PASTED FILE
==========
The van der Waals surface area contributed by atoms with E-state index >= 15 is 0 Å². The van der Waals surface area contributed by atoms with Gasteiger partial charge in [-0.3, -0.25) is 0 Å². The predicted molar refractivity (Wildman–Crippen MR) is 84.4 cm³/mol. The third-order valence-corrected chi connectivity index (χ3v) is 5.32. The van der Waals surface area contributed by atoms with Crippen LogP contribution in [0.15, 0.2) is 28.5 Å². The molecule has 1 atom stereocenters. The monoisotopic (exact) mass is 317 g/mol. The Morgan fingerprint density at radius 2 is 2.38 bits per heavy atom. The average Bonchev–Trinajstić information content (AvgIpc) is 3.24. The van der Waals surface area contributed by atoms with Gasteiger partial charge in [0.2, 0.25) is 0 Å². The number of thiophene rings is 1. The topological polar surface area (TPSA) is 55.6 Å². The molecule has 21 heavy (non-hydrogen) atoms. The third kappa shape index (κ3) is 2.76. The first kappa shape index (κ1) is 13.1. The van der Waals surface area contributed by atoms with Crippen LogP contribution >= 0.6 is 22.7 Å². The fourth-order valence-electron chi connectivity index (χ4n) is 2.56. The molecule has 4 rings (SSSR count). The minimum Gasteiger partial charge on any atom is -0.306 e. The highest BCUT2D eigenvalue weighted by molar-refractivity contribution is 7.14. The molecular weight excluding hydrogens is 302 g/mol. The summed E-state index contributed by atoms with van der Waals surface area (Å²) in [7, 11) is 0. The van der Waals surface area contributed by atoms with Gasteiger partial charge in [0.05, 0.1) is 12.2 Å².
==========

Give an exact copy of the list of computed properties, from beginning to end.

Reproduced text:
The van der Waals surface area contributed by atoms with E-state index >= 15 is 0 Å². The van der Waals surface area contributed by atoms with Gasteiger partial charge in [-0.3, -0.25) is 0 Å². The predicted molar refractivity (Wildman–Crippen MR) is 84.4 cm³/mol. The third-order valence-corrected chi connectivity index (χ3v) is 5.32. The van der Waals surface area contributed by atoms with Crippen LogP contribution in [0.15, 0.2) is 28.5 Å². The molecule has 1 atom stereocenters. The monoisotopic (exact) mass is 317 g/mol. The Morgan fingerprint density at radius 2 is 2.38 bits per heavy atom. The average Bonchev–Trinajstić information content (AvgIpc) is 3.24. The van der Waals surface area contributed by atoms with Gasteiger partial charge in [0.2, 0.25) is 0 Å². The number of thiophene rings is 1. The topological polar surface area (TPSA) is 55.6 Å². The molecule has 21 heavy (non-hydrogen) atoms. The third kappa shape index (κ3) is 2.76. The first kappa shape index (κ1) is 13.1. The van der Waals surface area contributed by atoms with Crippen LogP contribution >= 0.6 is 22.7 Å². The fourth-order valence-electron chi connectivity index (χ4n) is 2.56. The molecule has 4 rings (SSSR count). The minimum Gasteiger partial charge on any atom is -0.306 e. The highest BCUT2D eigenvalue weighted by molar-refractivity contribution is 7.14. The molecular weight excluding hydrogens is 302 g/mol. The summed E-state index contributed by atoms with van der Waals surface area (Å²) in [7, 11) is 0. The van der Waals surface area contributed by atoms with Gasteiger partial charge in [0.05, 0.1) is 12.2 Å².